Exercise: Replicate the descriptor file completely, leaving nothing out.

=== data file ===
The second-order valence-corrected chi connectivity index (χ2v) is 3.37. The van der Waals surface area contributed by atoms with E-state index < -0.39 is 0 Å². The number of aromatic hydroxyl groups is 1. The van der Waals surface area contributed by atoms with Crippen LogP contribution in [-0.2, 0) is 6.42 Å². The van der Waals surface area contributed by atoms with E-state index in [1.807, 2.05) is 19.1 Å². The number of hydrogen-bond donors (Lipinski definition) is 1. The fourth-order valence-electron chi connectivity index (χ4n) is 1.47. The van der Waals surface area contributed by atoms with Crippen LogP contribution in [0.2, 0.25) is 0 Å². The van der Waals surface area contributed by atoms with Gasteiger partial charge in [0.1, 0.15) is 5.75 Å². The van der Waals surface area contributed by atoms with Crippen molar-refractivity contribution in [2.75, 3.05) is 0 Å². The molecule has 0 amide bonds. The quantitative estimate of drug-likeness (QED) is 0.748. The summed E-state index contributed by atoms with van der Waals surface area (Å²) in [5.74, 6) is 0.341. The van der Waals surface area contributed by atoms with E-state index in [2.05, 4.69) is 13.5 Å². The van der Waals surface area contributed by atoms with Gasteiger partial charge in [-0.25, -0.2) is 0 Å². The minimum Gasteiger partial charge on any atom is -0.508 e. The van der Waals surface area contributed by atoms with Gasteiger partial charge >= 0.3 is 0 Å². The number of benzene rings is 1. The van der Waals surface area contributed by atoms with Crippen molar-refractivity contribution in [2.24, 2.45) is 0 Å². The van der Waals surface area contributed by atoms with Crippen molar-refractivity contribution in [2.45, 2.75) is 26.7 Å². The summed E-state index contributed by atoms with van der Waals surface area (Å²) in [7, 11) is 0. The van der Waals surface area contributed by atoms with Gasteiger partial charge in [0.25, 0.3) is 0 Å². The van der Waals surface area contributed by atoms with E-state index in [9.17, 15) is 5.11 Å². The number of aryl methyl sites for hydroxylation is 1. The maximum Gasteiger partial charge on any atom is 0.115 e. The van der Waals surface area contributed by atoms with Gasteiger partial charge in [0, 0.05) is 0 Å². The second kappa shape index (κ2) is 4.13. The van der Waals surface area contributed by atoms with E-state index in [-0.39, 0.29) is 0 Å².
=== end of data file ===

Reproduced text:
The second-order valence-corrected chi connectivity index (χ2v) is 3.37. The van der Waals surface area contributed by atoms with E-state index < -0.39 is 0 Å². The number of aromatic hydroxyl groups is 1. The van der Waals surface area contributed by atoms with Crippen LogP contribution in [-0.2, 0) is 6.42 Å². The van der Waals surface area contributed by atoms with E-state index in [1.807, 2.05) is 19.1 Å². The number of hydrogen-bond donors (Lipinski definition) is 1. The fourth-order valence-electron chi connectivity index (χ4n) is 1.47. The van der Waals surface area contributed by atoms with Crippen LogP contribution in [0.2, 0.25) is 0 Å². The van der Waals surface area contributed by atoms with Gasteiger partial charge in [0.1, 0.15) is 5.75 Å². The van der Waals surface area contributed by atoms with Crippen molar-refractivity contribution in [2.75, 3.05) is 0 Å². The molecule has 0 amide bonds. The quantitative estimate of drug-likeness (QED) is 0.748. The summed E-state index contributed by atoms with van der Waals surface area (Å²) in [5.74, 6) is 0.341. The van der Waals surface area contributed by atoms with E-state index in [2.05, 4.69) is 13.5 Å². The van der Waals surface area contributed by atoms with Gasteiger partial charge in [-0.25, -0.2) is 0 Å². The minimum Gasteiger partial charge on any atom is -0.508 e. The van der Waals surface area contributed by atoms with Gasteiger partial charge >= 0.3 is 0 Å². The number of benzene rings is 1. The van der Waals surface area contributed by atoms with Crippen molar-refractivity contribution in [2.24, 2.45) is 0 Å². The van der Waals surface area contributed by atoms with Crippen molar-refractivity contribution in [2.45, 2.75) is 26.7 Å². The summed E-state index contributed by atoms with van der Waals surface area (Å²) in [7, 11) is 0. The van der Waals surface area contributed by atoms with Gasteiger partial charge in [0.25, 0.3) is 0 Å². The van der Waals surface area contributed by atoms with E-state index in [9.17, 15) is 5.11 Å². The number of aryl methyl sites for hydroxylation is 1. The maximum Gasteiger partial charge on any atom is 0.115 e. The van der Waals surface area contributed by atoms with Gasteiger partial charge in [0, 0.05) is 0 Å². The second kappa shape index (κ2) is 4.13. The van der Waals surface area contributed by atoms with E-state index in [-0.39, 0.29) is 0 Å².